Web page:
Thursday, October 15, 2009

Wishing all my readers a very happy Diwali

A festival of lights
Is an opportunity
To light the dark corners of our hearts
To light the dark lives of others
To spread good cheer among the joyless hearts
To infuse strength among the weak and oppressed
To share what we have with those who are not as blessed
To snuff out the burning desire inside us to harm others
To burn the monsters of envy, greed and anger
To attain peace, contentment and eternal light
To renew our pact with knowledge and wisdom
To make life little more bearable for the ones we care
To serve Him by serving those who are left unncared 
To renew our promise to our Creator
To keep His eternal flame alive in our hearts and minds
To make sure that no heart bleeds in neglect
To make sure that no mind slips into darkness
To live life just the way He wants us to live
To continue to light one torch with another
And spread so much of light through the year
That 'Amavas' is shamed into hiding and quietly disappears.    

By Rana Nayar 

Monday, October 5, 2009

A Song, Unsung

Not very long ago, we had moved into the first floor of this new house. One day as I stood, looking out of the window, a large beri loomed into sight. It stood in one corner of the park facing the house, silently, unobtrusively. Its thick, leafy canopy sprawling over its twisted, angular branches almost had a human presence. I don’t know why, on seeing it, I had been reminded of my overprotective mother who always insists on fussing over me even now when I’m on the wrong side of forty. Perhaps, in this season of autumn, I was thinking ahead of the gruelling summer, when scorched by the heat, the birds shall return to its protective arms. Looking at its strong, brawny roots, a sense of calm reassurance had surged through my being.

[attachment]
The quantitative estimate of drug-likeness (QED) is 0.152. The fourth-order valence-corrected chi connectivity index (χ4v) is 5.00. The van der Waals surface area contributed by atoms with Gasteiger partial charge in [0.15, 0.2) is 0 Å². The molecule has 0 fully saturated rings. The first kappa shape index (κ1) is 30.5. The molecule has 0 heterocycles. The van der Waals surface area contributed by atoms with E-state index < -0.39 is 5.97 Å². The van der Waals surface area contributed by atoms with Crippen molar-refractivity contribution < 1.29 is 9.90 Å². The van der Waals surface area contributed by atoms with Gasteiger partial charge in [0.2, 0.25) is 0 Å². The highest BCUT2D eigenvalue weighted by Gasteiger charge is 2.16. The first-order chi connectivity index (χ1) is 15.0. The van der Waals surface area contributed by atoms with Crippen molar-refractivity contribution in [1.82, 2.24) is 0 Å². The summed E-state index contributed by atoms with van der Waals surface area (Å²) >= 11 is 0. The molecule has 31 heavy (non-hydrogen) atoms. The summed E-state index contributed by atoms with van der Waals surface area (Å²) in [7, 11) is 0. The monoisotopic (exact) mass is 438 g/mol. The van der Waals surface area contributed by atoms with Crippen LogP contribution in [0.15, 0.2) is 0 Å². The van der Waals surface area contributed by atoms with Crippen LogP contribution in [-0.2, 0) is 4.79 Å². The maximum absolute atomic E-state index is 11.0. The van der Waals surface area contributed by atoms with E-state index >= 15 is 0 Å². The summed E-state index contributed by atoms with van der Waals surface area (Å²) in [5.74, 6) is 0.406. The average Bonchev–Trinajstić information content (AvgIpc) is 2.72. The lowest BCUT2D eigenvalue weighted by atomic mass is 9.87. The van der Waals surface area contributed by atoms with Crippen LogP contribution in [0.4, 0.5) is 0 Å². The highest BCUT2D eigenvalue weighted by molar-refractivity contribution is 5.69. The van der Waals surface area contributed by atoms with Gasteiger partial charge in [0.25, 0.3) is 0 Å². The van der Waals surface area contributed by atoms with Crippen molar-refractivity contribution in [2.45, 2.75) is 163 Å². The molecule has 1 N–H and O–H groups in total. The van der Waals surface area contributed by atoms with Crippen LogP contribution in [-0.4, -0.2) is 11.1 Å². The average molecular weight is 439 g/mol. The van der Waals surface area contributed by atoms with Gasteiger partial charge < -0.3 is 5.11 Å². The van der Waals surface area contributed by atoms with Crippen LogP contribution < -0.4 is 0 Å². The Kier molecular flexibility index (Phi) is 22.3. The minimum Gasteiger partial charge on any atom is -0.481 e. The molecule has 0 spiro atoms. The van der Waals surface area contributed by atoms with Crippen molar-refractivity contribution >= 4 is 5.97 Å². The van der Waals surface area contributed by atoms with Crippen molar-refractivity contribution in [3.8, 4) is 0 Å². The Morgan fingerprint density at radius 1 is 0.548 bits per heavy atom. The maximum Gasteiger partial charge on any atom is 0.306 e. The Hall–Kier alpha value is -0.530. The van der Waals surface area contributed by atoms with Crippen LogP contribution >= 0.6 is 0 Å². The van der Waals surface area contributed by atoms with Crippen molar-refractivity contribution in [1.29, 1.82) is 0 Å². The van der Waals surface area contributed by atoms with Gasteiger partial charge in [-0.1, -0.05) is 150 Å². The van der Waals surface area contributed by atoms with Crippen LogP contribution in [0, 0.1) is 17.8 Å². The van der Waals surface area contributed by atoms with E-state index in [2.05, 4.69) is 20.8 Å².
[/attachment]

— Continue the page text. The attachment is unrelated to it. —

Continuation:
A few days later, when I got up one morning, I was somewhat surprised to see a litter of polythene bags around its roots. Rather than become a cradle of the singing birds, the tree had fallen prey to the decaying menace of garbage. Initially for a few days, these questions did come back to haunt me: who is defiling this tree? Why is it being used as a dumping ground? With the stink constantly on the rise, will the birds ever be able to return to its yellowing branches? Disturbed by these simple, rather naive questions, I did make an abortive bid to track down the culprit(s). But was it easy? With each passing day, the bags continued to multiply in number. So much so that now the stink had almost ceased to offend our nostrils. It was as though the entire neighbourhood was participating in a silent ritual of decay.